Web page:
13 May 2021

TikTok May Have Gone Too Far in Child Data Collection

What do Facebook, WhatsApp and TikTok have in common?  Well, they are social media giants, with billions of users all around the world.  But there is something else that these platforms have in common that is worthy of attention.  Lately, they have all been “hunted down” by regulators over their data policies.  So, we wanted to take the time to say a few words on the TikTok case.

What makes the TikTok case special? 

As most of you already know, TikTok is a social media platform used to make short-form videos that last between 15 and 60 seconds.  The videos come from different aspects of life such as dance, comedy, and education.  Developed by Bytedance (a private startup based in Beijing), the company is valued at around USD 75 billion today.  It is a platform most popular amongst youngsters, but, unfortunately, it is also a platform where some of them face problems.  As a result, TikTok is now confronted by a claim, which has been launched on behalf of millions of children in the UK and EU.

What breach are we talking about?

The former children’s commissioner for England, Anne Longfield, has lodged a claim on behalf of some 3.5 million children in the UK aged under 13.  She claims that TikTok illegally collected data from young users since May 2018 – when the General Data Protection Regulation (GDPR) was introduced.

In the UK, TikTok data policy does not allow children under 13 to use the app and requests that users enter their age.  However, the policy hardly prevents them from using the app. According to Ofcom (the UK’s communications regulator), 44% of eight to 12-year-olds in the UK use TikTok.  The data shows that the policy isn’t effective and Longfield believes TikTok is “guilty”.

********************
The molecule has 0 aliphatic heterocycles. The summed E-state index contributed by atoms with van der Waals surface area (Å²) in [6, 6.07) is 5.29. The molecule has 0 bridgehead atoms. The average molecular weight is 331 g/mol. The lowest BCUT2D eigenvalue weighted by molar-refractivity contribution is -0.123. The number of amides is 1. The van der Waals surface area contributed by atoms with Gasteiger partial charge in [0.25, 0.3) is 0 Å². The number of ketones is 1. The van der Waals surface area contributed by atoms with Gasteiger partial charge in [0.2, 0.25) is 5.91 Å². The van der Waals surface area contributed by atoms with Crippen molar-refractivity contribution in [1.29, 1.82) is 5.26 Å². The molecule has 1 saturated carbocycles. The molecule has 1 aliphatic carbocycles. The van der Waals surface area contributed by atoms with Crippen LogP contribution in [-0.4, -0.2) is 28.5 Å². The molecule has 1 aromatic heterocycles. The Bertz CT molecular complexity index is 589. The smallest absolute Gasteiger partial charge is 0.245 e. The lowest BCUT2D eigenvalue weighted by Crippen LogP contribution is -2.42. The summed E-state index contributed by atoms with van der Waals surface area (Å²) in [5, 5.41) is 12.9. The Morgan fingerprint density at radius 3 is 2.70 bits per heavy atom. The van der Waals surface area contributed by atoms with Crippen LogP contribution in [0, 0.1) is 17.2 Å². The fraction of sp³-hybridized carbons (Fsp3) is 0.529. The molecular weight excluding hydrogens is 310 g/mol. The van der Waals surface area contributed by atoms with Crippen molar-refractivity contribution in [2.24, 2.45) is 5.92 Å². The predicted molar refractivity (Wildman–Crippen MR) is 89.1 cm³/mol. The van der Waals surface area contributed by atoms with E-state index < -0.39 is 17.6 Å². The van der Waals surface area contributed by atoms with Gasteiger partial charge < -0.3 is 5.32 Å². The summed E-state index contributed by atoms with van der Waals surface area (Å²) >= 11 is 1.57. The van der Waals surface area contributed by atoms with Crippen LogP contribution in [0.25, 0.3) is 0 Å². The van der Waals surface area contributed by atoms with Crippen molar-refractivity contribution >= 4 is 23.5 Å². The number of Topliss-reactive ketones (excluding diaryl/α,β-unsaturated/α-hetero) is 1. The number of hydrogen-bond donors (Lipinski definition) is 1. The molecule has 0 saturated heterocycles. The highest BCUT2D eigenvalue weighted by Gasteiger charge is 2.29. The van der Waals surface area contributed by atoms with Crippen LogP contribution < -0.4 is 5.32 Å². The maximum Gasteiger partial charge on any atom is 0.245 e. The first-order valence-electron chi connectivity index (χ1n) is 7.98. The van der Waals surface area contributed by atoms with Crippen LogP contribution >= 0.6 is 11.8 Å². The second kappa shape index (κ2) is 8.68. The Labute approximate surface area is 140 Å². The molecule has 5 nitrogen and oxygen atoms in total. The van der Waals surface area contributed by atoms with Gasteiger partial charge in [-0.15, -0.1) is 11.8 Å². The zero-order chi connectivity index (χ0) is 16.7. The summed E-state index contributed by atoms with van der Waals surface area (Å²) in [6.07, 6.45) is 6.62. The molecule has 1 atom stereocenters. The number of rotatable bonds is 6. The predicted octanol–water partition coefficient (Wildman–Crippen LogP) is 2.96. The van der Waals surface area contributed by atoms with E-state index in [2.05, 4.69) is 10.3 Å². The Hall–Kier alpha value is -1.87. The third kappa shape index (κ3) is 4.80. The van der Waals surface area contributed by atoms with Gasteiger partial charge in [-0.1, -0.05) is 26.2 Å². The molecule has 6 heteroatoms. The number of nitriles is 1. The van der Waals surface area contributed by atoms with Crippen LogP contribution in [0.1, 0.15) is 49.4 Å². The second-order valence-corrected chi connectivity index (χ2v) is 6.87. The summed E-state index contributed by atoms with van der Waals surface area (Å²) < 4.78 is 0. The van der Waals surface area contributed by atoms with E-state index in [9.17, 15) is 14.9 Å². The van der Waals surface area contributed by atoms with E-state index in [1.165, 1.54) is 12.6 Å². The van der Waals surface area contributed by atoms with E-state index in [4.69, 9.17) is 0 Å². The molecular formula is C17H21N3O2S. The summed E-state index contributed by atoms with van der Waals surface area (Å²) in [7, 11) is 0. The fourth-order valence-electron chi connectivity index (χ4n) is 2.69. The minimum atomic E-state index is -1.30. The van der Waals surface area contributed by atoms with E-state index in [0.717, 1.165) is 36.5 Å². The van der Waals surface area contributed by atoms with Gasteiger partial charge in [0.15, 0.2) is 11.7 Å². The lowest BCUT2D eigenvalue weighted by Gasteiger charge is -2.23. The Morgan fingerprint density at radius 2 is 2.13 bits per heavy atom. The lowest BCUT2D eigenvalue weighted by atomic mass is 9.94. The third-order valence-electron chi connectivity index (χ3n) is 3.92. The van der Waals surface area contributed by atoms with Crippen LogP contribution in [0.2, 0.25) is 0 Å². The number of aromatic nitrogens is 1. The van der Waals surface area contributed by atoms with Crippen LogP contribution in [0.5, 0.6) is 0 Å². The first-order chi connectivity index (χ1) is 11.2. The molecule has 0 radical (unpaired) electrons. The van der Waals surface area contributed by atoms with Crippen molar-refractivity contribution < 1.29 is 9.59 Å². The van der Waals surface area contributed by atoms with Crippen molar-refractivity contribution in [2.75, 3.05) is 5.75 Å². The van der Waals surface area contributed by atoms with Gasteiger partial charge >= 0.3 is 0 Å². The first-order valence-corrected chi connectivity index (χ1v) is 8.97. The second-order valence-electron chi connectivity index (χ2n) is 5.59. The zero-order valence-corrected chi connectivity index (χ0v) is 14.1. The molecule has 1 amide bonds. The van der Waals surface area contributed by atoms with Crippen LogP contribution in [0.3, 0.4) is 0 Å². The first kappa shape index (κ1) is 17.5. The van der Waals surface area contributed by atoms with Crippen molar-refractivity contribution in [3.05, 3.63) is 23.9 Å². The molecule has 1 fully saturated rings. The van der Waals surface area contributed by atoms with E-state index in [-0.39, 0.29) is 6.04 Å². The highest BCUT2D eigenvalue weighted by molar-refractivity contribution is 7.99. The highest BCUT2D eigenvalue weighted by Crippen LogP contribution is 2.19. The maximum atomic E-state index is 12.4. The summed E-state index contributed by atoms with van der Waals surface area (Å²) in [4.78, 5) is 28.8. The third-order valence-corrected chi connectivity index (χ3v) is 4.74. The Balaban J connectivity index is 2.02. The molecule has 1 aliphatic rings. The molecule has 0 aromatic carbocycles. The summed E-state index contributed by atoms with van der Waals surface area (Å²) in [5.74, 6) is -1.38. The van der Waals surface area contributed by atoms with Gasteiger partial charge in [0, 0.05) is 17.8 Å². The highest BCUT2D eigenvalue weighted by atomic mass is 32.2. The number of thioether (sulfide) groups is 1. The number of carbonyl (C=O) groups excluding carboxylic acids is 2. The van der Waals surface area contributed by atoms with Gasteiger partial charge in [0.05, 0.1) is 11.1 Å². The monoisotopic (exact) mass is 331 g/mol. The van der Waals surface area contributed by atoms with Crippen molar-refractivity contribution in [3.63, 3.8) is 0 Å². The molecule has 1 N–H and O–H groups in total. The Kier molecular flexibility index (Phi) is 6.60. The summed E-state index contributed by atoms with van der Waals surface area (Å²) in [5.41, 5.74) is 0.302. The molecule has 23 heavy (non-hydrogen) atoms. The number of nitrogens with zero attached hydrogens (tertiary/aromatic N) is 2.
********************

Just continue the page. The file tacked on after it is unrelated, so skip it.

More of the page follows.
Despite its formal policy, she believes TikTok’s practice is “shady” and “hidden”, as the data is used without sufficient warning, transparency or the necessary consent required by law.  The former children’s commissioner says the app uses all kinds of data illegally, such as addresses, names, dates of birth, likes, interests, whom the users follow, as well as their habits, phone numbers, videos, exact location, etc.  Hence, the claim requests that TikTok recognizes the problem, stops collecting data and deletes illegally collected data.

In its response, TikTok said: “Privacy and safety are top priorities for TikTok and we have robust policies, processes and technologies in place to help protect all users, and our teenage users in particular.  We believe the claims lack merit and intend to vigorously defend the action.

Not TikTok’s first data issue

TikTok has already been fined on the same grounds in the USA.  A record fine of USD 5.7 million was imposed on the Chinese company by the US Federal Trade Commission (“FTC”) in 2020. Musical.ly, which was integrated into TikTok in 2017, failed to seek parental consent before collecting names, email addresses and other personal information from users under the age of 13.  TikTok was ordered to delete the data and set up an age verification system.

A model case

The FTC’s case, however, is not the only similar case that should be considered when trying to figure out the outcome of the latest case against TikTok.  Some lawyers in the UK predict that the case filed by Which? magazine director Richard Lloyd on behalf of four million iPhone users who were allegedly illegally tracked by Google could be a model case for the TikTok ruling.  The case was initially set in motion in 2017 but is yet to be heard before the UK Supreme Court.


As we wait for the TikTok case to unfold, it must be said that it is utterly important to be aware of the data protection rules, and especially when applied to a fragile age group like children under 13.  Since the use of apps is often (or always) conditioned by the user’s agreement to provide access to personal data, it is cases like these that will serve as a reminder to all platforms that flagrant breaches of law will not, and should not, be tolerated.


Authors: Ivana Stojanović Raišić, Miloš Brkić